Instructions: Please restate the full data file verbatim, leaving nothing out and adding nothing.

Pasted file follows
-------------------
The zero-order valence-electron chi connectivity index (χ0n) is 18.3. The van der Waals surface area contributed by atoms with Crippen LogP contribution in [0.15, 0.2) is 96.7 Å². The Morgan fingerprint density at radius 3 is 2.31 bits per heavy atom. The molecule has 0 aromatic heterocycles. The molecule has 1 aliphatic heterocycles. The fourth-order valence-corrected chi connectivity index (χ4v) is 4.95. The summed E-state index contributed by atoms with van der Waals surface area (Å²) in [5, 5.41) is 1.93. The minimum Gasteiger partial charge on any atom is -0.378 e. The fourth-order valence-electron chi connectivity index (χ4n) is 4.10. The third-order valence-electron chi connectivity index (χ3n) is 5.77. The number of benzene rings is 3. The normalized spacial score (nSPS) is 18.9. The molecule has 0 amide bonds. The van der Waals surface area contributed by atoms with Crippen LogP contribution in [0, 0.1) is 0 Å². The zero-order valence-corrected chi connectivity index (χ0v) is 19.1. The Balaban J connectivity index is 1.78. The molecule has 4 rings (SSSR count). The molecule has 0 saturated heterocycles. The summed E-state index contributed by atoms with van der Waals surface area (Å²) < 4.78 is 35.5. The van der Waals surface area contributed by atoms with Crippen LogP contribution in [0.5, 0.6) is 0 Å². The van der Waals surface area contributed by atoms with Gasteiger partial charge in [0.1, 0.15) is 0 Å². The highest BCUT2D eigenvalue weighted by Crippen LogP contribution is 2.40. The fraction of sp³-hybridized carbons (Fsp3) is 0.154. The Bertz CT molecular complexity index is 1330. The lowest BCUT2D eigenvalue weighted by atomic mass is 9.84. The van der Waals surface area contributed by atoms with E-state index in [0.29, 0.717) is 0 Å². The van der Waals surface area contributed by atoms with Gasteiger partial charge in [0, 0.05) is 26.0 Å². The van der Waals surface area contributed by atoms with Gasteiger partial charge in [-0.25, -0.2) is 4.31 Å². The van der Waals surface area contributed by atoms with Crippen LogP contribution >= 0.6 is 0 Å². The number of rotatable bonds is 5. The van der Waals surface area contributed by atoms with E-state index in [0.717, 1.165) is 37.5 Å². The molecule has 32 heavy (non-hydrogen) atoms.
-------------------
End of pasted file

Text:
The zero-order valence-electron chi connectivity index (χ0n) is 18.3. The van der Waals surface area contributed by atoms with Crippen LogP contribution in [0.15, 0.2) is 96.7 Å². The Morgan fingerprint density at radius 3 is 2.31 bits per heavy atom. The molecule has 0 aromatic heterocycles. The molecule has 1 aliphatic heterocycles. The fourth-order valence-corrected chi connectivity index (χ4v) is 4.95. The summed E-state index contributed by atoms with van der Waals surface area (Å²) in [5, 5.41) is 1.93. The minimum Gasteiger partial charge on any atom is -0.378 e. The fourth-order valence-electron chi connectivity index (χ4n) is 4.10. The third-order valence-electron chi connectivity index (χ3n) is 5.77. The number of benzene rings is 3. The normalized spacial score (nSPS) is 18.9. The molecule has 0 amide bonds. The van der Waals surface area contributed by atoms with Crippen LogP contribution in [0, 0.1) is 0 Å². The zero-order valence-corrected chi connectivity index (χ0v) is 19.1. The Balaban J connectivity index is 1.78. The molecule has 4 rings (SSSR count). The molecule has 0 saturated heterocycles. The summed E-state index contributed by atoms with van der Waals surface area (Å²) < 4.78 is 35.5. The van der Waals surface area contributed by atoms with Crippen LogP contribution in [0.5, 0.6) is 0 Å². The van der Waals surface area contributed by atoms with Gasteiger partial charge in [0.1, 0.15) is 0 Å². The highest BCUT2D eigenvalue weighted by Crippen LogP contribution is 2.40. The fraction of sp³-hybridized carbons (Fsp3) is 0.154. The Bertz CT molecular complexity index is 1330. The lowest BCUT2D eigenvalue weighted by atomic mass is 9.84. The van der Waals surface area contributed by atoms with E-state index in [0.29, 0.717) is 0 Å². The van der Waals surface area contributed by atoms with Gasteiger partial charge in [0, 0.05) is 26.0 Å². The van der Waals surface area contributed by atoms with Gasteiger partial charge in [-0.25, -0.2) is 4.31 Å². The van der Waals surface area contributed by atoms with Crippen LogP contribution >= 0.6 is 0 Å². The number of rotatable bonds is 5. The van der Waals surface area contributed by atoms with E-state index in [0.717, 1.165) is 37.5 Å². The molecule has 32 heavy (non-hydrogen) atoms.